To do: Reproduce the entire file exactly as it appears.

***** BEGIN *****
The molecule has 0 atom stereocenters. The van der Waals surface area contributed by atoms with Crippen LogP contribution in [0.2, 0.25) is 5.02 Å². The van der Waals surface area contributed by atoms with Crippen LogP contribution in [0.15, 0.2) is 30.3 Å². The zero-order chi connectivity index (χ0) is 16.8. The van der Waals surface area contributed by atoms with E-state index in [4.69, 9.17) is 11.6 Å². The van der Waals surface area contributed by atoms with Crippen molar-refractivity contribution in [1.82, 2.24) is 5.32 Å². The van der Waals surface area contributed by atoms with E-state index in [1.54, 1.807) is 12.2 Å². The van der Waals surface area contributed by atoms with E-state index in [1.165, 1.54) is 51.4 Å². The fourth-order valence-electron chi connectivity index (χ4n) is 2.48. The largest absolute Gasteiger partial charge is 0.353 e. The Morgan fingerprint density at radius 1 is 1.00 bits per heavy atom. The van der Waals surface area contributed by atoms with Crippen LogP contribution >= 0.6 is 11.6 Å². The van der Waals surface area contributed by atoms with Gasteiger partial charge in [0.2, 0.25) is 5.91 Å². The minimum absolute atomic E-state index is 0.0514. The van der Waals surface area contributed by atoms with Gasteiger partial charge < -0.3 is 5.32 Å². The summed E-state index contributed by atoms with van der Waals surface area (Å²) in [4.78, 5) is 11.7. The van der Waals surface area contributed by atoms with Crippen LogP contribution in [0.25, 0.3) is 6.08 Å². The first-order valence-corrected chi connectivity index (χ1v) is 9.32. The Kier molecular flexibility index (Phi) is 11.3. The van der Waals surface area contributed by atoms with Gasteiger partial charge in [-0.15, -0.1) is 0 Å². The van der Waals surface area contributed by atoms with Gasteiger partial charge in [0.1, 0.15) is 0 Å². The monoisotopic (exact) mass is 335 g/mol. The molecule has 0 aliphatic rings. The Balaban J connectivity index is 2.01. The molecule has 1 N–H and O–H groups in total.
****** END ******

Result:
The molecule has 0 atom stereocenters. The van der Waals surface area contributed by atoms with Crippen LogP contribution in [0.2, 0.25) is 5.02 Å². The van der Waals surface area contributed by atoms with Crippen LogP contribution in [0.15, 0.2) is 30.3 Å². The zero-order chi connectivity index (χ0) is 16.8. The van der Waals surface area contributed by atoms with E-state index in [4.69, 9.17) is 11.6 Å². The van der Waals surface area contributed by atoms with Crippen molar-refractivity contribution in [1.82, 2.24) is 5.32 Å². The van der Waals surface area contributed by atoms with E-state index in [1.54, 1.807) is 12.2 Å². The van der Waals surface area contributed by atoms with E-state index in [1.165, 1.54) is 51.4 Å². The fourth-order valence-electron chi connectivity index (χ4n) is 2.48. The largest absolute Gasteiger partial charge is 0.353 e. The Morgan fingerprint density at radius 1 is 1.00 bits per heavy atom. The van der Waals surface area contributed by atoms with Crippen LogP contribution >= 0.6 is 11.6 Å². The van der Waals surface area contributed by atoms with Gasteiger partial charge in [0.2, 0.25) is 5.91 Å². The minimum absolute atomic E-state index is 0.0514. The van der Waals surface area contributed by atoms with Gasteiger partial charge < -0.3 is 5.32 Å². The summed E-state index contributed by atoms with van der Waals surface area (Å²) in [4.78, 5) is 11.7. The van der Waals surface area contributed by atoms with Crippen LogP contribution in [0.25, 0.3) is 6.08 Å². The first-order valence-corrected chi connectivity index (χ1v) is 9.32. The Kier molecular flexibility index (Phi) is 11.3. The van der Waals surface area contributed by atoms with Gasteiger partial charge in [-0.15, -0.1) is 0 Å². The van der Waals surface area contributed by atoms with Gasteiger partial charge in [0.1, 0.15) is 0 Å². The monoisotopic (exact) mass is 335 g/mol. The molecule has 0 aliphatic rings. The Balaban J connectivity index is 2.01. The molecule has 1 N–H and O–H groups in total.